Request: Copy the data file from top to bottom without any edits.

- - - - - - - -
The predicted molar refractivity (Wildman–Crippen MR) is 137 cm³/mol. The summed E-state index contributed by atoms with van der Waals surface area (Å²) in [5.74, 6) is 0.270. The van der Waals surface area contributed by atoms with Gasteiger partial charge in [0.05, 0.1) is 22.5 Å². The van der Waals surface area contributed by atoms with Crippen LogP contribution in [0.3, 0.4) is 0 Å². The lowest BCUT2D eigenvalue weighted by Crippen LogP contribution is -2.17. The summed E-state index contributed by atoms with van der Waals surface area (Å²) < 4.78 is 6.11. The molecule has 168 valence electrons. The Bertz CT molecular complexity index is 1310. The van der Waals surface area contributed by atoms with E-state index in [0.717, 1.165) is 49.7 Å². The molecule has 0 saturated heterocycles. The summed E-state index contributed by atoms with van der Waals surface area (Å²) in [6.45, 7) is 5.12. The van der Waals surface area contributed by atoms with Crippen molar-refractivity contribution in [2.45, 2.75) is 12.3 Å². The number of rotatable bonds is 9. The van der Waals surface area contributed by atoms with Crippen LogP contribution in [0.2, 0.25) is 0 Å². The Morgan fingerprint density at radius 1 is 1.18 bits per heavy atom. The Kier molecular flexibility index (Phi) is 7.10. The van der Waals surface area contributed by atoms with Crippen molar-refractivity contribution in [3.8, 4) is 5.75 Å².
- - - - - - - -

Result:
The predicted molar refractivity (Wildman–Crippen MR) is 137 cm³/mol. The summed E-state index contributed by atoms with van der Waals surface area (Å²) in [5.74, 6) is 0.270. The van der Waals surface area contributed by atoms with Gasteiger partial charge in [0.05, 0.1) is 22.5 Å². The van der Waals surface area contributed by atoms with Crippen LogP contribution in [0.3, 0.4) is 0 Å². The lowest BCUT2D eigenvalue weighted by Crippen LogP contribution is -2.17. The summed E-state index contributed by atoms with van der Waals surface area (Å²) < 4.78 is 6.11. The molecule has 168 valence electrons. The Bertz CT molecular complexity index is 1310. The van der Waals surface area contributed by atoms with E-state index in [0.717, 1.165) is 49.7 Å². The molecule has 0 saturated heterocycles. The summed E-state index contributed by atoms with van der Waals surface area (Å²) in [6.45, 7) is 5.12. The van der Waals surface area contributed by atoms with Crippen molar-refractivity contribution in [2.45, 2.75) is 12.3 Å². The number of rotatable bonds is 9. The van der Waals surface area contributed by atoms with Crippen LogP contribution in [0.2, 0.25) is 0 Å². The Morgan fingerprint density at radius 1 is 1.18 bits per heavy atom. The Kier molecular flexibility index (Phi) is 7.10. The van der Waals surface area contributed by atoms with Crippen molar-refractivity contribution in [3.8, 4) is 5.75 Å².